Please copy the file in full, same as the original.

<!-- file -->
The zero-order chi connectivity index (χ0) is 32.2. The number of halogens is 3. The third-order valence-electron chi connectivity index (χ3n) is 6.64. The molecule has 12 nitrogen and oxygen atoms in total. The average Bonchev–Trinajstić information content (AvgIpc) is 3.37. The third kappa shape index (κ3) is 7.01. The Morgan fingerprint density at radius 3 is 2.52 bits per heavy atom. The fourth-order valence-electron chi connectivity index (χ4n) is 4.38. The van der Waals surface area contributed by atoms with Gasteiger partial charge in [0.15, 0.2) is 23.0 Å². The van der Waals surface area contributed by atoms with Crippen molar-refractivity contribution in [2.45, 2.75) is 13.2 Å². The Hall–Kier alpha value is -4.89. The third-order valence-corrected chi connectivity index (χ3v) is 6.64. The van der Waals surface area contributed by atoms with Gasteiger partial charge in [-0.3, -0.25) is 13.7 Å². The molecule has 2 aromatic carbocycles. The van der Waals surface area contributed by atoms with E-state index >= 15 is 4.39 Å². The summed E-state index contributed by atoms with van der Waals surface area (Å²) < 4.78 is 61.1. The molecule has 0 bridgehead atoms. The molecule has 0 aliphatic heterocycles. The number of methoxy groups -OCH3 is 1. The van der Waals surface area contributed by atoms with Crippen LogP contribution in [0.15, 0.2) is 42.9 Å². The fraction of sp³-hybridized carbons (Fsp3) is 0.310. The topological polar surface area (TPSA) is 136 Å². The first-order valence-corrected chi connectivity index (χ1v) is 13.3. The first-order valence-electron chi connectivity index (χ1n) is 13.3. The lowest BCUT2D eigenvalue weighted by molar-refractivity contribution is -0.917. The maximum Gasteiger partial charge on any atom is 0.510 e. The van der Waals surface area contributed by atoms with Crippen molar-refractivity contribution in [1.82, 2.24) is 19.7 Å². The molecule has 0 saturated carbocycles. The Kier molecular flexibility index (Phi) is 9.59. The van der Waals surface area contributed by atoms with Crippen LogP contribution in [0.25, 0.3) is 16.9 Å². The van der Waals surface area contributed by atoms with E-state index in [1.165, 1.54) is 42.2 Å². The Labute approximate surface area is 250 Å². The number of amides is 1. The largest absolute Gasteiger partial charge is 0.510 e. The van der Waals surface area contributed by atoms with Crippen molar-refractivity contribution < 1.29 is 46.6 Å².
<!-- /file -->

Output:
The zero-order chi connectivity index (χ0) is 32.2. The number of halogens is 3. The third-order valence-electron chi connectivity index (χ3n) is 6.64. The molecule has 12 nitrogen and oxygen atoms in total. The average Bonchev–Trinajstić information content (AvgIpc) is 3.37. The third kappa shape index (κ3) is 7.01. The Morgan fingerprint density at radius 3 is 2.52 bits per heavy atom. The fourth-order valence-electron chi connectivity index (χ4n) is 4.38. The van der Waals surface area contributed by atoms with Gasteiger partial charge in [0.15, 0.2) is 23.0 Å². The van der Waals surface area contributed by atoms with Crippen molar-refractivity contribution in [2.45, 2.75) is 13.2 Å². The Hall–Kier alpha value is -4.89. The third-order valence-corrected chi connectivity index (χ3v) is 6.64. The van der Waals surface area contributed by atoms with Gasteiger partial charge in [-0.3, -0.25) is 13.7 Å². The molecule has 2 aromatic carbocycles. The van der Waals surface area contributed by atoms with E-state index >= 15 is 4.39 Å². The summed E-state index contributed by atoms with van der Waals surface area (Å²) < 4.78 is 61.1. The molecule has 0 bridgehead atoms. The molecule has 0 aliphatic heterocycles. The number of methoxy groups -OCH3 is 1. The van der Waals surface area contributed by atoms with Crippen LogP contribution in [0.15, 0.2) is 42.9 Å². The fraction of sp³-hybridized carbons (Fsp3) is 0.310. The topological polar surface area (TPSA) is 136 Å². The first-order valence-corrected chi connectivity index (χ1v) is 13.3. The first-order valence-electron chi connectivity index (χ1n) is 13.3. The lowest BCUT2D eigenvalue weighted by molar-refractivity contribution is -0.917. The maximum Gasteiger partial charge on any atom is 0.510 e. The van der Waals surface area contributed by atoms with Crippen molar-refractivity contribution in [1.82, 2.24) is 19.7 Å². The molecule has 0 saturated carbocycles. The Kier molecular flexibility index (Phi) is 9.59. The van der Waals surface area contributed by atoms with Crippen LogP contribution in [0.25, 0.3) is 16.9 Å². The van der Waals surface area contributed by atoms with E-state index in [1.165, 1.54) is 42.2 Å². The Labute approximate surface area is 250 Å². The number of amides is 1. The largest absolute Gasteiger partial charge is 0.510 e. The van der Waals surface area contributed by atoms with Crippen molar-refractivity contribution < 1.29 is 46.6 Å².